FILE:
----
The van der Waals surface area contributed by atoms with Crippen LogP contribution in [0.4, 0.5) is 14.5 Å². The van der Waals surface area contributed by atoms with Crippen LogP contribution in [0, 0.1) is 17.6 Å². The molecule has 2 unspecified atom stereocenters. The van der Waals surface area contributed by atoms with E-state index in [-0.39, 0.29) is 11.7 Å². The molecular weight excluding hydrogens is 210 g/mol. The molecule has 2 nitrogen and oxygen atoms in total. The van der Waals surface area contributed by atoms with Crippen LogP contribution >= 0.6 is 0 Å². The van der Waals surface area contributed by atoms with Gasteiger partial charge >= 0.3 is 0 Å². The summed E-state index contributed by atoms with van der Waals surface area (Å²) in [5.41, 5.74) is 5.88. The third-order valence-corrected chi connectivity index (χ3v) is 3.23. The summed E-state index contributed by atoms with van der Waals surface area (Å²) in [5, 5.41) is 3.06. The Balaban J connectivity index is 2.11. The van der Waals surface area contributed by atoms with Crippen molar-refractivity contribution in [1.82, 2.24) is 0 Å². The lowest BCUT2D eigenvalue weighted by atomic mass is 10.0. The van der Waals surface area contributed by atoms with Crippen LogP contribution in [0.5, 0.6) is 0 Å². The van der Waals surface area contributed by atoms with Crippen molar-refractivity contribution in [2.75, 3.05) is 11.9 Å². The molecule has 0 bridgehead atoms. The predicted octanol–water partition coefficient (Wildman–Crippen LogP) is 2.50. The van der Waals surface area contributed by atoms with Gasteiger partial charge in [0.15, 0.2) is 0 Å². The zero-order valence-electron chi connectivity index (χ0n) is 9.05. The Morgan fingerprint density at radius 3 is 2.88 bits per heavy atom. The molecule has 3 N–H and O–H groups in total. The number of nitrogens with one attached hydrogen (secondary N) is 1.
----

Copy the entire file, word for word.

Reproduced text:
The van der Waals surface area contributed by atoms with Crippen LogP contribution in [0.4, 0.5) is 14.5 Å². The van der Waals surface area contributed by atoms with Crippen LogP contribution in [0, 0.1) is 17.6 Å². The molecule has 2 unspecified atom stereocenters. The van der Waals surface area contributed by atoms with E-state index in [-0.39, 0.29) is 11.7 Å². The molecular weight excluding hydrogens is 210 g/mol. The molecule has 2 nitrogen and oxygen atoms in total. The van der Waals surface area contributed by atoms with Crippen LogP contribution >= 0.6 is 0 Å². The van der Waals surface area contributed by atoms with Gasteiger partial charge >= 0.3 is 0 Å². The summed E-state index contributed by atoms with van der Waals surface area (Å²) in [5.41, 5.74) is 5.88. The third-order valence-corrected chi connectivity index (χ3v) is 3.23. The summed E-state index contributed by atoms with van der Waals surface area (Å²) in [5, 5.41) is 3.06. The Balaban J connectivity index is 2.11. The van der Waals surface area contributed by atoms with Crippen molar-refractivity contribution in [1.82, 2.24) is 0 Å². The lowest BCUT2D eigenvalue weighted by atomic mass is 10.0. The van der Waals surface area contributed by atoms with Crippen LogP contribution in [0.5, 0.6) is 0 Å². The van der Waals surface area contributed by atoms with Crippen molar-refractivity contribution in [2.75, 3.05) is 11.9 Å². The molecule has 0 bridgehead atoms. The predicted octanol–water partition coefficient (Wildman–Crippen LogP) is 2.50. The van der Waals surface area contributed by atoms with Gasteiger partial charge in [0.15, 0.2) is 0 Å². The zero-order valence-electron chi connectivity index (χ0n) is 9.05. The Morgan fingerprint density at radius 3 is 2.88 bits per heavy atom. The molecule has 3 N–H and O–H groups in total. The number of nitrogens with one attached hydrogen (secondary N) is 1.